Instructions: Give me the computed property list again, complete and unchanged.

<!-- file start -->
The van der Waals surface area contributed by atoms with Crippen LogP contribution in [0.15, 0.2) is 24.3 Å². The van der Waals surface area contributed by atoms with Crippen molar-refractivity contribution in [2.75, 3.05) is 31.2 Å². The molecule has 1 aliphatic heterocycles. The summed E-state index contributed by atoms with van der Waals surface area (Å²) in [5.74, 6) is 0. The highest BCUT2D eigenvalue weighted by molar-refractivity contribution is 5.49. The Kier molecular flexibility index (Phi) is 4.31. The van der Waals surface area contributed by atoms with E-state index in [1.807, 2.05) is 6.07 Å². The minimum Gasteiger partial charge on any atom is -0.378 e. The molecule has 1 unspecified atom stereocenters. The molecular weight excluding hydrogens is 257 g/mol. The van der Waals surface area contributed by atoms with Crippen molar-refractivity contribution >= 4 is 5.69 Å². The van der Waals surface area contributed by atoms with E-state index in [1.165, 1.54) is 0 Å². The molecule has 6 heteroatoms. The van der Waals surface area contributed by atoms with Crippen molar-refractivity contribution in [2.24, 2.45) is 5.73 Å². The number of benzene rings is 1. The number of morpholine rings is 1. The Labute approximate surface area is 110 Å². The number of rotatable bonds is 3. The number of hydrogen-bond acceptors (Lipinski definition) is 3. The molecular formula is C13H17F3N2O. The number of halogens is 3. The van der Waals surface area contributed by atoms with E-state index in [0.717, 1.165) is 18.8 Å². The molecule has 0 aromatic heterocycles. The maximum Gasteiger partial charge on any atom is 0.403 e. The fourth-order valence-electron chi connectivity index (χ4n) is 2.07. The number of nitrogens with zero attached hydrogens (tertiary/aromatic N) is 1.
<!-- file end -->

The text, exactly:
The van der Waals surface area contributed by atoms with Crippen LogP contribution in [0.15, 0.2) is 24.3 Å². The van der Waals surface area contributed by atoms with Crippen molar-refractivity contribution in [2.75, 3.05) is 31.2 Å². The molecule has 1 aliphatic heterocycles. The summed E-state index contributed by atoms with van der Waals surface area (Å²) in [5.74, 6) is 0. The highest BCUT2D eigenvalue weighted by molar-refractivity contribution is 5.49. The Kier molecular flexibility index (Phi) is 4.31. The van der Waals surface area contributed by atoms with E-state index in [1.807, 2.05) is 6.07 Å². The minimum Gasteiger partial charge on any atom is -0.378 e. The molecule has 1 unspecified atom stereocenters. The molecular weight excluding hydrogens is 257 g/mol. The van der Waals surface area contributed by atoms with Crippen molar-refractivity contribution >= 4 is 5.69 Å². The van der Waals surface area contributed by atoms with E-state index in [1.165, 1.54) is 0 Å². The molecule has 6 heteroatoms. The van der Waals surface area contributed by atoms with Crippen molar-refractivity contribution in [2.24, 2.45) is 5.73 Å². The number of benzene rings is 1. The number of morpholine rings is 1. The Labute approximate surface area is 110 Å². The number of rotatable bonds is 3. The number of hydrogen-bond acceptors (Lipinski definition) is 3. The molecular formula is C13H17F3N2O. The number of halogens is 3. The van der Waals surface area contributed by atoms with E-state index in [0.717, 1.165) is 18.8 Å². The molecule has 0 aromatic heterocycles. The maximum Gasteiger partial charge on any atom is 0.403 e. The fourth-order valence-electron chi connectivity index (χ4n) is 2.07. The number of nitrogens with zero attached hydrogens (tertiary/aromatic N) is 1.